British Paralympian and global inclusion expert Claire Harvey calls on sport’s national governing bodies to adopt grassroots diversity targets into their participation drive.
Sport has for a long time been a source of inspiration to the masses. It is one of the unifying forces that humanity has to offer, yet – if we’re honest with ourselves – there is a long way to go before we can say that sport is accessible to all, especially in London where opportunity also divides us.
This summer the Tokyo 2020 Olympics and Paralympics exposed a wealth of new talents and events to the viewing public. Traditionally, the Games provides people of varying cultures, abilities, and backgrounds with a perceived level playing field.
However, when it comes to growing participation at a grassroots level it often feels like sport is on a merry-go-round, whereby affordable and accessible facilities are available only to the same few, while minoritised groups living with disabilities or under strenuous economic circumstances view physical activity as a luxury.
Striving towards better social equity is a powerful tool in growing an economy. We see it in other private and public sectors, where organisations are shaping their future around more diverse and inclusive workforces.
UK businesses impacted by the Covid-19 pandemic will reap rewards by adopting workplace equality and could help increase GDP by £393bn by 2030, according to a report by Accenture. Creating an inclusive environment has the power to drive innovation and will be reflected in the customers they engage with too.
Although this movement is still in its infancy, I’d go further to say that, despite the ground it is making at an elite level, our sport and fitness sectors are behind the curve when creating policy tailored towards generating inclusive participation at a local level.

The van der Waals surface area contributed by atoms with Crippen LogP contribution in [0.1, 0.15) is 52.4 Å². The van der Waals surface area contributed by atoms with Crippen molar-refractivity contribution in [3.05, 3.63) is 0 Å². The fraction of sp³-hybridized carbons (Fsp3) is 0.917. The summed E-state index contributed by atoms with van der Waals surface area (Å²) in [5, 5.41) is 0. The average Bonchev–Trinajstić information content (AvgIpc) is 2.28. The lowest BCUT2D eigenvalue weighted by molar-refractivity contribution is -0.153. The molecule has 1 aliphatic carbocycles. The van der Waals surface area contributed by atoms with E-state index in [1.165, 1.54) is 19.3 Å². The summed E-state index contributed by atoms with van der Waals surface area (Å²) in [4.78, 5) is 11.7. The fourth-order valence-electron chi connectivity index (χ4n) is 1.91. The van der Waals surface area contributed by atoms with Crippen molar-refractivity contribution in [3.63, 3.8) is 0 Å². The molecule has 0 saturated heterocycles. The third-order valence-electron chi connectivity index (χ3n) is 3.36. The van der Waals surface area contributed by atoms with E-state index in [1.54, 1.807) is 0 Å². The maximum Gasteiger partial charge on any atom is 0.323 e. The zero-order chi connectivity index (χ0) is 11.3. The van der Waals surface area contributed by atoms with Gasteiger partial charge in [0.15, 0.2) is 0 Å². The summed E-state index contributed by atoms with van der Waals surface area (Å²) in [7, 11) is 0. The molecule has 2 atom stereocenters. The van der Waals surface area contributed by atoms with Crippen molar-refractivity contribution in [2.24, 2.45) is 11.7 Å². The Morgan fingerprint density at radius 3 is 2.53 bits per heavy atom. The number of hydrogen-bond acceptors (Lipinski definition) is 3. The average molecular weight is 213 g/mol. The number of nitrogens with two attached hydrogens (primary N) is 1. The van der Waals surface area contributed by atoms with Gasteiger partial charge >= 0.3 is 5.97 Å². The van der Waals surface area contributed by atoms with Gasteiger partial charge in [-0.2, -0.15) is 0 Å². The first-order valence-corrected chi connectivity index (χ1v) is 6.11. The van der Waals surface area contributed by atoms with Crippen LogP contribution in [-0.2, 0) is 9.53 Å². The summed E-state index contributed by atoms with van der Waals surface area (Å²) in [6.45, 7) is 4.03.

It is a common misconception, but no athlete ever starts out “elite”. They, like all of us, begin their journey at the grassroots.
Therefore, if sport is going to have a genuine impact on the push for equity and social justice, our national governing bodies (NGBs) should be setting diversity targets just as businesses are striving for equality – by setting minimum regulatory standards for inclusion aimed at widening participation and addressing barriers.
Organisations like London Sport are highlighting that sport has the power to break down other barriers people may be facing, increase networks and wellbeing, and support confidence.
This starts with those in charge harnessing change. For example, in the corporate world, we are seeing a subtle shift away from the rigid structure of engagement that big business was originally built on, and towards one that is more outcome focused. Similarly, sport must adapt to the changing climate, too.
That requires our NGBs to recognise that what their sport represents to them might be different to somebody else and that, in the same way businesses welcome feedback from customers, sport must also challenge its core values, and whether they meet the demands of our wider society.
Only then will we see greater levels of participation and seed more opportunity for those to engage in physical activity and enjoy life-long participation.
Claire Harvey, global inclusion expert and Paralympian, recently spoke at London Sport’s Active London 2021.